1. Professor of Sociology and Law at Northwestern University and Senior Research Fellow at the American Bar Foundation. His most recent books are Justice in the Balkans: Prosecuting War Crimes at The Hague Tribunal (University of Chicago Press, 2003) and Northern Passage: American Vietnam War Resisters in Canada (Harvard University Press, 2001), which received the 2004 Albert J. Reiss Award from the Crime, Law and Deviance Section of the American Sociological Association.
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    1. A PhD candidate in Northwestern University's Department of Sociology and a research assistant at the American Bar Foundation. Her areas of interest include urban sociology, criminology, race/ethnicity, inequality, qualitative methods and law. For her dissertation, she is conducting longitudinal research in a public housing development undergoing transformation to better understand how geographic space matters for individuals in violent neighborhoods. Forthcoming publications include “Circumventing Discrimination: Cognitive Maps as a Mechanism of Social Control” in The Many Colors of Crime (editors John Hagan, Ruth Peterson and Laurie Krivo).
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    1. A senior research associate at the University of Toronto. As well as continuing her work on violence in Darfur, she is involved in panel research on the social and political engagement of adolescents and emerging adults and on the early and later lives of lawyers. Her articles have appeared in American Sociological Review, Law & Society Review and the Canadian Journal of Sociology.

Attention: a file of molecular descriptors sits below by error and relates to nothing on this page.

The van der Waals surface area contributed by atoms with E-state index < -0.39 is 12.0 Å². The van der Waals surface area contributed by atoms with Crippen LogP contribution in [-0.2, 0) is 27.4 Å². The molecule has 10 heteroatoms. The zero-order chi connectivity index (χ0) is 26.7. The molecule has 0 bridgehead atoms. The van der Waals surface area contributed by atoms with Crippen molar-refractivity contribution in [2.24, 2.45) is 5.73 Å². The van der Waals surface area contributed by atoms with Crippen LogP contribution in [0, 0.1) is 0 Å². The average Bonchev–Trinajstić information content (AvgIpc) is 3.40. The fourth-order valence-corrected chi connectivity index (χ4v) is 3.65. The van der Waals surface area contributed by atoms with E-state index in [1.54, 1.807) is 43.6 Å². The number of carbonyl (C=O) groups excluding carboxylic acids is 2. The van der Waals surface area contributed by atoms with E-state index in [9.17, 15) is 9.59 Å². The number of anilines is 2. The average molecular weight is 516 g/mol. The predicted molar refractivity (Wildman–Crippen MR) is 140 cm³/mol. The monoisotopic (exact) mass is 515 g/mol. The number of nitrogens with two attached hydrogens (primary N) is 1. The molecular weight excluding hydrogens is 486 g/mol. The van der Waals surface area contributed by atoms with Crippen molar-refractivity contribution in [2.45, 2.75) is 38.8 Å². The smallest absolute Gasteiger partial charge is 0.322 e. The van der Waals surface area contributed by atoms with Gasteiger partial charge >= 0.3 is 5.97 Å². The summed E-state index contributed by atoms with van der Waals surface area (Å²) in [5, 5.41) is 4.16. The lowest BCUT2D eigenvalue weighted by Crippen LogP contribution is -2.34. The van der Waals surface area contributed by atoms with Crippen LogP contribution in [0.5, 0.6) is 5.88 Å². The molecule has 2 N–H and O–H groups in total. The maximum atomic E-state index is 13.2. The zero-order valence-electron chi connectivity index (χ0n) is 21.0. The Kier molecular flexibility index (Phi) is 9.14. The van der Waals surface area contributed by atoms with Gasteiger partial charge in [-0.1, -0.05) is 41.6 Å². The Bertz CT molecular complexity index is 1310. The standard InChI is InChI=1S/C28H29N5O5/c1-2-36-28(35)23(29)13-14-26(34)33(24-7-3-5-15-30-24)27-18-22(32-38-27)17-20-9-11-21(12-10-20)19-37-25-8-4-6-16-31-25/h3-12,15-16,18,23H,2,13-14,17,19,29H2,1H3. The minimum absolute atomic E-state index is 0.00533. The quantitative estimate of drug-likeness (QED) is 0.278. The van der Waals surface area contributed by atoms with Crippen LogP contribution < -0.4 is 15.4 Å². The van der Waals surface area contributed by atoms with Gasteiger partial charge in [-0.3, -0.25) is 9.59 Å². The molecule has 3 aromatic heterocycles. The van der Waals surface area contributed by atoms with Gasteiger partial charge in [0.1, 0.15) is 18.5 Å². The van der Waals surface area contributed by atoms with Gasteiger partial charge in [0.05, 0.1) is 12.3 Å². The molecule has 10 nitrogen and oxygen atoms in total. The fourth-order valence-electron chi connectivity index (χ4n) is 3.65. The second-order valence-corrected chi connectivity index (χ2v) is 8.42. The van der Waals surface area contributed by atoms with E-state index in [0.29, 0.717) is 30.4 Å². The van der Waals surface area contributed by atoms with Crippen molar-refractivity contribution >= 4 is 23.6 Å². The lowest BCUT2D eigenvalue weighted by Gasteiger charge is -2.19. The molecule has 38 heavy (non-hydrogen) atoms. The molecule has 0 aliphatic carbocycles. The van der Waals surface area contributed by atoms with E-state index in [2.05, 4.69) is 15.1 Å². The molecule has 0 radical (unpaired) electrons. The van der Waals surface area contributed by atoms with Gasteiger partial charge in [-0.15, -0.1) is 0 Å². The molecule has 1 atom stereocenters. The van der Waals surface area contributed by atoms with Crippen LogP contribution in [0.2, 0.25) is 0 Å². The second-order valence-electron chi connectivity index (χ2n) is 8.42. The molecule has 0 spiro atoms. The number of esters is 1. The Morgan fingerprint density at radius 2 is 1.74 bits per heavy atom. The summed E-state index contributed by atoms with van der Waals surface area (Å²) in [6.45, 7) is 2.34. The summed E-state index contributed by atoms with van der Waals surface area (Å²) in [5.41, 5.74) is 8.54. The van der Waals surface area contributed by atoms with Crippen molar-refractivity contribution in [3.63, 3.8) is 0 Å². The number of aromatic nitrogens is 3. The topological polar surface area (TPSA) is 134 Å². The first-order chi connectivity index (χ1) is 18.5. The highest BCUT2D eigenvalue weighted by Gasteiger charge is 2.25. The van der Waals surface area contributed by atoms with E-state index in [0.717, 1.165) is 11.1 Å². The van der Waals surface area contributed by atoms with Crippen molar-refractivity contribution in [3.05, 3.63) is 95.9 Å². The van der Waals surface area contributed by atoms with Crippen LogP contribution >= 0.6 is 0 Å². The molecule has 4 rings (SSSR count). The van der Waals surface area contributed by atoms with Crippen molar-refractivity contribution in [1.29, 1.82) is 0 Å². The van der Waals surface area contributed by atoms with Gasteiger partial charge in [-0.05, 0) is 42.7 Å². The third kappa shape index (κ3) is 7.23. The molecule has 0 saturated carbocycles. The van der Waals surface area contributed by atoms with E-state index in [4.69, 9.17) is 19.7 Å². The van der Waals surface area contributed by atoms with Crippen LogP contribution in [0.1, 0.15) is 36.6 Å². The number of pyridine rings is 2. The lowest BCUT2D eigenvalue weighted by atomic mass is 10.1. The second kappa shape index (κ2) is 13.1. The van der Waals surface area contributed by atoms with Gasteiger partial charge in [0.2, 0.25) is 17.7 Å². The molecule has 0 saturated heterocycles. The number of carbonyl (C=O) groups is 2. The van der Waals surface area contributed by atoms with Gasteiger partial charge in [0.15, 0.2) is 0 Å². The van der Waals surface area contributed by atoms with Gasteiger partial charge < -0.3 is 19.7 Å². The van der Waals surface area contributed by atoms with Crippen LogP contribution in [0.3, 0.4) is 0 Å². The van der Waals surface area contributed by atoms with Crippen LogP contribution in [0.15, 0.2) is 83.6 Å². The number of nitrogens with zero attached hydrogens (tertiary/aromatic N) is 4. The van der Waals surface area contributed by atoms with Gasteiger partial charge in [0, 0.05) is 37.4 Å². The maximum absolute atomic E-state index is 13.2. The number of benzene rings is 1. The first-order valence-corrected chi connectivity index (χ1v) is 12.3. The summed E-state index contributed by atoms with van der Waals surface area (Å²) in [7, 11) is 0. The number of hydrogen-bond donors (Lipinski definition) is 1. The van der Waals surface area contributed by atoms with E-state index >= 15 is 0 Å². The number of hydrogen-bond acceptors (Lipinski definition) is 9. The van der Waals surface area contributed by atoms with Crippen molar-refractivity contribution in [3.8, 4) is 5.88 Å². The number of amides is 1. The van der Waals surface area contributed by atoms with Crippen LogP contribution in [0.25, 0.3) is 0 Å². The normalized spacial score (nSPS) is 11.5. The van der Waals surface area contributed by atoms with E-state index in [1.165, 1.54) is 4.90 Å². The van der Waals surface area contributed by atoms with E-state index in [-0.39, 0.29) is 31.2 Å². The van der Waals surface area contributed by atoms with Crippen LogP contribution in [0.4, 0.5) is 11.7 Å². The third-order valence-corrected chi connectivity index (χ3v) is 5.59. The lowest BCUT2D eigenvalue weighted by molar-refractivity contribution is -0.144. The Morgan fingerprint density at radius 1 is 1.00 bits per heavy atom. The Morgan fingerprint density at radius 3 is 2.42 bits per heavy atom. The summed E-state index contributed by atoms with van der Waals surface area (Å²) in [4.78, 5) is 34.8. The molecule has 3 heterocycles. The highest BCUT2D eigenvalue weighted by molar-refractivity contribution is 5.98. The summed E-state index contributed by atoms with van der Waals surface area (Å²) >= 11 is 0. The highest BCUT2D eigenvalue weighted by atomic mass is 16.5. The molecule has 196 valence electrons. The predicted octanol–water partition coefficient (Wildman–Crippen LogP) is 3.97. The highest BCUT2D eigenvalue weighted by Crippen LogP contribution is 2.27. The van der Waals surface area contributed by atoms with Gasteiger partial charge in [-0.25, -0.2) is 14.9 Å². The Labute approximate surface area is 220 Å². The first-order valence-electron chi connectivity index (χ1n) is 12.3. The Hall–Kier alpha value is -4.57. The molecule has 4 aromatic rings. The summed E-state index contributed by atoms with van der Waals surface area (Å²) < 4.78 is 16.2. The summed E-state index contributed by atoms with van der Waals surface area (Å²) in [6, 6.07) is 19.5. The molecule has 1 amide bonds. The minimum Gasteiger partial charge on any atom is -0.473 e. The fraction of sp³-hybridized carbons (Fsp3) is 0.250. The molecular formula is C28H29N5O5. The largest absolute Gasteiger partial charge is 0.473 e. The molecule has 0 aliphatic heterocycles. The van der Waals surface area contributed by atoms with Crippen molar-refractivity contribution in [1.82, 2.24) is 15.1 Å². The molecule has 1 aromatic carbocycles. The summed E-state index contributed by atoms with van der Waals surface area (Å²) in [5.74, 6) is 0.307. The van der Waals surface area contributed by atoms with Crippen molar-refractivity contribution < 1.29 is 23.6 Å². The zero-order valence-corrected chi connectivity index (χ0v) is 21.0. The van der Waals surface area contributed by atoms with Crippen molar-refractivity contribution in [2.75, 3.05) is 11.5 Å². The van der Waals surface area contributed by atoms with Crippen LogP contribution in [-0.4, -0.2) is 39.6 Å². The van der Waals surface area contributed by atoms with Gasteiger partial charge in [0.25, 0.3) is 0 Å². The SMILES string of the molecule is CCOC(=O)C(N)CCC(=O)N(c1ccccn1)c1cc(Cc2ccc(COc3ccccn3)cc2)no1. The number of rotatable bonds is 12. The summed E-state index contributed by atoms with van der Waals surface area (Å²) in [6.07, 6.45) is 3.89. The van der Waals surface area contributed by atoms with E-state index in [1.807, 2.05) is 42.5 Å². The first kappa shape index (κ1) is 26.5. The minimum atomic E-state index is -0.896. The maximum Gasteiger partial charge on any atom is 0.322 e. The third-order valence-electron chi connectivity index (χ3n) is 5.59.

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Nearly 400,000 Africans may have been killed in racially motivated, lethally destructive, state supported, and militarily unjustified attacks on the farms and villages of the Darfur region of Sudan. Using victimization survey data collected from Darfurian survivors living in refugee camps in Chad, and drawing on conflict theory, we present evidence that the Sudanese government has directly supported violent killings and rapes in a lethally destructive exercise of power and control. In the language of the Geneva Genocide Convention, these attacks have inflicted on African tribal groups “conditions of life calculated to bring about their physical destruction in whole or in part.” The data include explicit evidence of the central mediating role played by racism in the attacks. There is little or no evidence from the surveys to support the claim of the Sudanese government that the attacks have been aimed at rebel groups as a counter-insurgency strategy. The Sudanese government claims are by this analysis not credible as self-defense arguments, but rather of the exercise of power and control through denial. Further forms of such denial are considered, including the slowness of modern American criminology to advance the study of genocide.